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A Digital Library of Wright's Material Past


APT Building Technology Heritage Library: A Modern Portal to the Material Past

The Association for Preservation Technology, International (APT) has created a web-based digitized collection of archival architectural and construction trade catalogs, house plan books and related publications. It is called the Building Technology Heritage Library (BTHL). This online collection will provide generations of design professionals, building owners, historians, preservationists and others with an in-depth look at building construction material culture. The collection contains materials printed and published before 1964, which are now in the public domain. For anyone concerned about the legacy of Frank Lloyd Wright, this archive will provide a new way to look at construction technology, design influences and even products designed by Frank Lloyd Wright. For owners of Wright designed homes, the BTHL will prove to be a treasure trove of period sources for products marketed for the American residential market.

What’s in the Building Technology Heritage Library?

Trade literature aimed at both the commercial and residential markets proliferated during the 19th and 20th centuries. The core of this collection consists of pre-1964 architectural and construction trade catalogs from North American and some from Europe. The BTHL contains catalogs that advertised most of the major building materials and assemblies used during this period for structures of all types, from high-rises to farm sheds. This newly available resource is a modern portal for anyone interested in material culture, with a focus on the built environment.

House Plan Catalogs

The BTHL has a great number of house plan catalogs. Some of these are from companies such as Garlinghouse and National Plan Service, which specialized in this market. Others are “kit home” catalogs such as Sears Roebuck & Co. or the Aladdin Company. These catalogs provide a thorough look at American domestic architecture of the 20th century. When these plan books are combined with building materials catalogs such as millwork, kitchens or interior decoration the view back in time widens.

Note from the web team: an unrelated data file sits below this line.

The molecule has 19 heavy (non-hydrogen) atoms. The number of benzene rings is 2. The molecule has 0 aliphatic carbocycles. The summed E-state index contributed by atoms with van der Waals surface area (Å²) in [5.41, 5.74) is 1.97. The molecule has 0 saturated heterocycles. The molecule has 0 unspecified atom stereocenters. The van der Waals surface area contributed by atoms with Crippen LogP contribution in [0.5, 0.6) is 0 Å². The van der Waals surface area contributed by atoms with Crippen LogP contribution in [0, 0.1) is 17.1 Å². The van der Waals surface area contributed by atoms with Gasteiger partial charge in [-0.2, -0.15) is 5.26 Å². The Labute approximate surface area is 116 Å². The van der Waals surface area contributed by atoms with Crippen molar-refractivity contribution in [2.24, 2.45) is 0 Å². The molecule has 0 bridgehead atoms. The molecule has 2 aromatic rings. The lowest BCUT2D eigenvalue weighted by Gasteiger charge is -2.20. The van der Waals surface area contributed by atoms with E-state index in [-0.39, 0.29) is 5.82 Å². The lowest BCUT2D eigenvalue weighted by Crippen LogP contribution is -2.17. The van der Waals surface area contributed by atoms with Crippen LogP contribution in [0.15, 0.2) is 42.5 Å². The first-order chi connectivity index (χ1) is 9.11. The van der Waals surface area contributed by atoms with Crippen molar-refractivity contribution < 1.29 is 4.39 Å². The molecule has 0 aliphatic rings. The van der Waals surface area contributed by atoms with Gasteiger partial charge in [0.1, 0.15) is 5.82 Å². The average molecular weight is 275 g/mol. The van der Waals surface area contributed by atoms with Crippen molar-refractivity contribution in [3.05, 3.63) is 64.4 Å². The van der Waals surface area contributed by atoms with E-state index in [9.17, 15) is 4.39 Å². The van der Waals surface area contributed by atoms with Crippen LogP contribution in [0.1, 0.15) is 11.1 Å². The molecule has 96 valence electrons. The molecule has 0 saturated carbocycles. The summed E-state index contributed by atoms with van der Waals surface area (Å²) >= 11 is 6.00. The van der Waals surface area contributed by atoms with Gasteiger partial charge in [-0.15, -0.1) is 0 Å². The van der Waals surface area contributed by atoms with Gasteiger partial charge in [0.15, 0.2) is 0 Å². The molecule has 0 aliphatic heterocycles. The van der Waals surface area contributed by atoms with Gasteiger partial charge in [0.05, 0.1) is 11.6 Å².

Who Is Doing This?

The Building Technology Heritage Library (BTHL) is an initiative of the Association for Preservation Technology. The Association (APT) is a multi-disciplinary, membership organization dedicated to promoting the best technology for conserving historic structures and their settings. The BTHL library is hosted by the Internet Archive, which was founded to build an online library offering permanent access for researchers, historians, scholars, people with disabilities, and the general public to historical collections that exist in digital format. These materials are available to the public at no charge.

Why Is This Being Done?

The Association for Preservation Technology recognized the value of period architectural trade catalogs for the historic preservation community. Documents describing building products and assemblies facilitate the understanding, interpretation and preservation of historic places. APT recognized that architectural trade catalogs have not historically been collected by many architectural libraries and had limited availability to practicing professionals. Through this project, APT has located collections across North America, which will ultimately be assembled into a
comprehensive online archive to serve the broadest audience.

Where Do These Materials Come From?

These BTHL materials come from various library, museum and private collections. The Canadian Centre for Architecture is the first major collection contributor. The CCA collection contains more of than 3,000 architectural trade catalogs advertising Canadian, American and European materials. One quarter of this collection includes materials from the 19th
century, which are among the rarest surviving documents. The CCA has been a leader in conserving and making architectural trade catalogs accessible to its patrons. Through its collaboration with APT, the CCA collection can serve a broader, international audience. Additional private and institutional collections are being added.


The Building Technology Heritage Library has been supported by grants from the Richard H. Driehaus Foundation, the Historic Preservation Education Foundation (HPEF), the National Center for Preservation Technology & Training (NCPTT), the Illinois Historic Preservation Agency, and APT International. In-kind contributions have been provided by the Internet Archive, the Canadian Centre for Architecture, the Illinois Historic Preservation Agency, the Columbia University Historic Preservation Program, and the Chicago School of the Art Institute and APT members.


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